Mucopolysaccharidosis type I (MPS I) is a genetic disorder in which there is a deficiency in alpha-L-iduronidase (IDUA gene) enzyme expression, responsible for the lysosomal degradation of two glycosaminoglycans. Lysosomal disturbance caused by glycosaminoglycans accumulation triggers secondary effects among which gangliosides GM2, GM3 and GD3 storage on central nervous system (CNS), involved on neurodegenerative process observed in MPS I. Recent studies have showed the expression of genes responsible for gangliosides metabolism are found to be significantly reduced on MPS I mice cerebellum and hippocampus, especially Neu1 gene which encodes neuraminidase 1 enzyme. Together, neuraminidase 1, cathepsin A (Ctsa gene) and beta-galactosidase (Glb1 gene) enzymes belong to the lysosomal multienzyme complex (LMC), associated to some important functions like neuronal apoptosis. A preliminary study done by our group has showed that besides the reduction of Neu1 expression, there are alterations on three miRNAs levels from family miR-17 on MPS I mice, which only miR-20b-5p presents as predicted targets both Ctsa and Neu1 genes. Overexpression of miR-20b-5p and underexpression of miR-20b-3p on MPS I mice cerebellum are evidences of the importance of this pair in CNS physiopathology. Functional characterization of these miRNAs is an important step toward elucidation of the relationship between LMC and gangliosides storage. Therefore, our objective is to evaluate in vitro if neuraminidase 1 is regulated directly by miR-20b-5p and analyze the observed effects on gene and protein expression of LMC members in a high miR-20b-5p level context.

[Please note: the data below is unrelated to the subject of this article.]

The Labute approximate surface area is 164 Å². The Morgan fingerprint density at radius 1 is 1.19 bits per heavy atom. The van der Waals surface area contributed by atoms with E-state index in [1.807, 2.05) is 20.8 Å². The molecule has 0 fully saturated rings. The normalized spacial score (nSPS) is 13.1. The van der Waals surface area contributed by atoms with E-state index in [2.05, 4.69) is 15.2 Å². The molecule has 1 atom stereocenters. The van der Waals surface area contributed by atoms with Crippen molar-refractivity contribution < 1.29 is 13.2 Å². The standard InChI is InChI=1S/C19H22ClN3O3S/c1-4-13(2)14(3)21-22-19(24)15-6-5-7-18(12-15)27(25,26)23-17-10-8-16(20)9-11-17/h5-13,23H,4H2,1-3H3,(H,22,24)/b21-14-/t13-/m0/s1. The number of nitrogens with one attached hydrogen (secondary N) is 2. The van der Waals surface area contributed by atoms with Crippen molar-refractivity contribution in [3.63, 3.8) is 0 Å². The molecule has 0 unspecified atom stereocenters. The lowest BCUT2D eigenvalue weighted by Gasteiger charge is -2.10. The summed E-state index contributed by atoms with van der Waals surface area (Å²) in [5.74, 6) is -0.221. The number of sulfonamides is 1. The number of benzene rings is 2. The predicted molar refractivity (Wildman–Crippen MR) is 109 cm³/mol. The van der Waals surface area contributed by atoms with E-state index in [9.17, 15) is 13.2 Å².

News published in Agência FAPESP Newsletter about the scholarship: